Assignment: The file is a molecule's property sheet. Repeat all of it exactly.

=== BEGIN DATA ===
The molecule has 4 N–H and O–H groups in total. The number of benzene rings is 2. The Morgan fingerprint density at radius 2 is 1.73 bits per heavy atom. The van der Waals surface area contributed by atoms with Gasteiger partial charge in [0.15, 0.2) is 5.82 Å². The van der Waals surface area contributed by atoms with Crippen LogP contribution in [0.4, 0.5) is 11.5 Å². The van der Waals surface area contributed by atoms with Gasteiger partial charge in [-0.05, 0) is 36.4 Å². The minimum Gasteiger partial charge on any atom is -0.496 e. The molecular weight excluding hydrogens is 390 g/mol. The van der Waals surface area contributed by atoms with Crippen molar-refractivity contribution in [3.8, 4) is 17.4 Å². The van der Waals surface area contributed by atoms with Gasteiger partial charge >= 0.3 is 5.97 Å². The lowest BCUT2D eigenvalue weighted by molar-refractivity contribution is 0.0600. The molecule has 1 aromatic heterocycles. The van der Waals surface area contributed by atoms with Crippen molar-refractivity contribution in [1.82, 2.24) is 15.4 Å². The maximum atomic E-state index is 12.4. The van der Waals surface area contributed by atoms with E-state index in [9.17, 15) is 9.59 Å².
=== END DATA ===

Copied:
The molecule has 4 N–H and O–H groups in total. The number of benzene rings is 2. The Morgan fingerprint density at radius 2 is 1.73 bits per heavy atom. The van der Waals surface area contributed by atoms with Gasteiger partial charge in [0.15, 0.2) is 5.82 Å². The van der Waals surface area contributed by atoms with Crippen LogP contribution in [0.4, 0.5) is 11.5 Å². The van der Waals surface area contributed by atoms with Gasteiger partial charge in [-0.05, 0) is 36.4 Å². The minimum Gasteiger partial charge on any atom is -0.496 e. The molecular weight excluding hydrogens is 390 g/mol. The van der Waals surface area contributed by atoms with Crippen molar-refractivity contribution in [3.8, 4) is 17.4 Å². The van der Waals surface area contributed by atoms with Gasteiger partial charge >= 0.3 is 5.97 Å². The lowest BCUT2D eigenvalue weighted by molar-refractivity contribution is 0.0600. The molecule has 1 aromatic heterocycles. The van der Waals surface area contributed by atoms with Crippen molar-refractivity contribution in [1.82, 2.24) is 15.4 Å². The maximum atomic E-state index is 12.4. The van der Waals surface area contributed by atoms with E-state index in [9.17, 15) is 9.59 Å².